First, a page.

There appears to be little appetite among the public for the District of Sechelt’s proposed bylaw to restrict medical marijuana production to minimum-five-hectare properties in the Agricultural Land Reserve (ALR).
About 75 residents attended two sessions at the Seaside Centre on Tuesday to provide feedback on the proposed bylaw, and several speakers argued the ALR was not a suitable location for large-scale commercial grow-ops.
West Sechelt farmer Jon Bell said he agreed with the Agricultural Land Commission’s ruling that medical marijuana is a crop — but only, Bell said, if it’s field-grown or grown in a greenhouse surrounded by fences.
“I do have a problem with the buildings that would be put into the ALR,” he said. “What I’m asking for is those bunkers, if you will, those commercial buildings, not to be placed in the ALR.”
Given the uncertain economics of pot production, he predicted the buildings would end up “being welding shops or maintenance vehicle facilities or warehouses or God knows what,” and the proposed bylaw “would basically pull those pieces of property out of the ALR.”
Bell said he spoke the day before with five individuals living on agricultural land in the District and none felt the “Health Canada-approved, bunker-type building would be acceptable in the ALR. They all wanted them on industrial land, and that’s where these buildings should be.”
Len Werden, president of Seashore Organic Medicine Inc., said he concurred the ALR should be off limits.
“There’s no way on God’s green Earth that I’d want to see us do anything on agricultural land other than growing food for our communities,” he said.
Werden’s company has acquired a property in the light industrial park on Sechelt Inlet Crescent in West Porpoise Bay, but has not yet obtained a federal licence or development or building permits from the District.
Citing issues such as waste disposal and security, he said, “I don’t think you want to have this anywhere else but in an industrial park.”
Walter Tripp, an agricultural landowner in West Sechelt, said he was in favour of medical pot being grown in the ALR, “but only where you’ve got large areas where you can put these things in and they don’t impact on your neighbours.”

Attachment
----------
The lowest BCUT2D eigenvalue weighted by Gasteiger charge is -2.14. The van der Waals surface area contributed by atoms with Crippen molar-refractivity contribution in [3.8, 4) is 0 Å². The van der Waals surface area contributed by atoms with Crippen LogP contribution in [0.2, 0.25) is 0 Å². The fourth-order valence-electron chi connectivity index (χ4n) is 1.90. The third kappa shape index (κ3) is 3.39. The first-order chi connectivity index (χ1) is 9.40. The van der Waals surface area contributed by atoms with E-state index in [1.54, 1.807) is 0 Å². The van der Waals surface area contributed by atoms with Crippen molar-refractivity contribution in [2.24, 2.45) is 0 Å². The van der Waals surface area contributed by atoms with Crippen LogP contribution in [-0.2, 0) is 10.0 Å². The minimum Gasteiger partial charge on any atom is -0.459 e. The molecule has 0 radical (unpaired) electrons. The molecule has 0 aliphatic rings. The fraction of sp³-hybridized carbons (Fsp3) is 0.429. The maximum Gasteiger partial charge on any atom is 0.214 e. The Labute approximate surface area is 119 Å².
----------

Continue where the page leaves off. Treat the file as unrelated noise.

ALR properties in West Sechelt are “essentially estate acreages,” Tripp said. “And if one of these things goes in next door to you … it’s going to make your property unsaleable. Nobody’s going to want it.”
He said the value of adjacent properties in Shawnigan Lake near Duncan decreased by 20 per cent after a licensed facility came in.
In the District, Tripp said he’d like to see the minimum parcel size “made basically so large that the only place you could put it in the ALR is on that piece of wooded property that’s behind the airport, because that way it’s going to impact literally on nobody.”
Resident Marc Nixon said he didn’t particularly care whether facilities are allowed on industrial land or in the ALR, since “the most important thing is setbacks from neighbours.”
Nixon said he would like to see a minimum setback of 60 metres from the lot line of adjacent properties and a minimum of 500 metres from residences or schools.
Nixon listed a host of issues surrounding large-scale grow-ops, including “lawsuits from the unknown,” and said one area that should be regulated by the District is odour control.
Several speakers said they opposed the new federal rules that required medical cannabis to be grown inside large, corporate facilities and raised concerns about water consumption, waste and wastewater disposal and other technical issues.
One speaker said he “wondered about the sanity of our council” to consider allowing “paramilitary buildings” in the District, and a woman asked, “Why do we need to build giant facilities when we can validate what is already being done?”
Assistant fire chief Trevor Pike said the Sechelt department supports the new federal regulations because licensed facilities must be built to code and can be inspected, making it safer for firefighters, building occupants and neighbours.
Asked by resident Fin Anthony for his view on medical marijuana, Mayor Bruce Milne said he was elected to represent the community’s views and balance them to the best of his abilities, not to present his personal views.
“That’s the last thing I want to do. And if I, in fact, start to put my own views and my own self-interest first, call me on it. Call me loud, call me in the papers, call me on the radio, call me out,” Milne said to applause during the afternoon session.
District staff will summarize the public feedback to inform council’s review of the proposed zoning amendment bylaw.
Planner Angela Letman said the draft bylaw would likely come back to council in late May, with a public hearing in early June.